“When you’re the candidate, there’s an entirely new level of responsibility, preparation and surprises,” Reynolds Brown said. “Clearly, I hadn’t raised enough money and while I was prepared from a policy perspective, it takes more than being a policy wonk to run for office.”
But when Council races commenced in 1999, she had a 3-year-old daughter, Brielle Autumn Brown. She also had $250,000 in campaign funding, and endorsements from labor and women’s groups. It was a strategy that helped her win the seat, she said.
It has also led to her biggest challenge, which was being a parent while also working for the people as a City Councilperson. And it’s a constant one.
“Being a parent that is present at all times, that challenge never goes away,” Reynolds Brown said. “And, I’ve had to help members of my staff, and quite frankly, sometimes the public, understand that my first, second and third responsibility was always to my daughter. My work is what I do, it’s not who I am. And so, I did all I needed to to honor my role as a mom because I recognized that I had only one chance to get that right.”
While she knew a lot about the legislative process by working in Harrisburg, Reynolds Brown didn’t realize just how important it was to be able to count to nine and all the horse trading that sometimes plays a part in it until she walked on the Council floor, she said.
This ability to be able to get legislation passed led to what Reynolds Brown believes is her greatest achievement: creating the Children’s Fund. The fund, which was formed 15 yers ago as part of a deal to get Lincoln Financial Field and Citizens Bank Park built, required the Philadelphia Phillies and the Philadelphia Eagles to give the city $1 million a year for 30 years.
The first 15 has come and gone. But there’s still 15 left, and the City’s children will benefit from that, Reynolds Brown said.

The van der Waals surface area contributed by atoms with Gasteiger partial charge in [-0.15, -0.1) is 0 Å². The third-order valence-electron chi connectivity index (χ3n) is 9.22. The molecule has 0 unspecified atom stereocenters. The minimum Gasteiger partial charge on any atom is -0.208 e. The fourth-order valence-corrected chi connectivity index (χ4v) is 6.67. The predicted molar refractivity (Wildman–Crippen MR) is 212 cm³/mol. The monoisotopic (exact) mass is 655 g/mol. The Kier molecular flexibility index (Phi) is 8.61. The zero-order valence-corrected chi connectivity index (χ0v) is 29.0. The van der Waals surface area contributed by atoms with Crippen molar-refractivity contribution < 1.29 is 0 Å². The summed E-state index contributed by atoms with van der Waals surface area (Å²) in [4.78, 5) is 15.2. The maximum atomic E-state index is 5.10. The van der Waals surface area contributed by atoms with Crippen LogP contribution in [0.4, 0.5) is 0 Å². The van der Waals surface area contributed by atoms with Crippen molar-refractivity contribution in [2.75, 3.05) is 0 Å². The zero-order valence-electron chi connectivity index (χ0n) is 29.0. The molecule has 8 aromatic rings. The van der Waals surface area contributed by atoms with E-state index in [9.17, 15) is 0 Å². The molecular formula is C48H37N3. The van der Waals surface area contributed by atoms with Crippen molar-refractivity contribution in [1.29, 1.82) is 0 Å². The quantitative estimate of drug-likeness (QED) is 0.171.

“This was a big deal,” she said. “And we were the second city ini the country to achieve that. We had the ball. They wanted the stadiums built and we wanted something for kids. I’m thankful that I had the coaching of then-Mayor John Street and his chief of staff George Burrell who shared my vision with that and coached me.”
Part of the reason that the effort to create the Children’s Fund was so successful was because Street and Burrell were willing to help a freshman Councilwoman do something that was important to her.
When Reynolds Brown decided to leave council back in January, it was a decision that caught a lot of people by surprise because, well, incumbents don’t generally leave. But for much of her time on Council, she’s been planning for her exit by honoring and exposing the next generation of leaders. Two of those future leaders —- Cindy Bass and Maria Quinones Sanchez —- have gone on to be council people themselves.
At a time when young people are demanding their moment in the political sun with a forcefulness that sometimes borders on anger, this made Reynolds Brown stand out, Sharpe Brown said.
“She was one of the only people who has done legacy building right,” Sharpe Brown said. “She believes in passing the torch.”
Another one of the future leaders honored by Reynolds Brown’s office will be moving back into that office in January when the occupant of the loft office on City Hall’s fourth floor when Katherine Gilmore Richardson becomes one of three new At-Large City Councilpersons joining the body.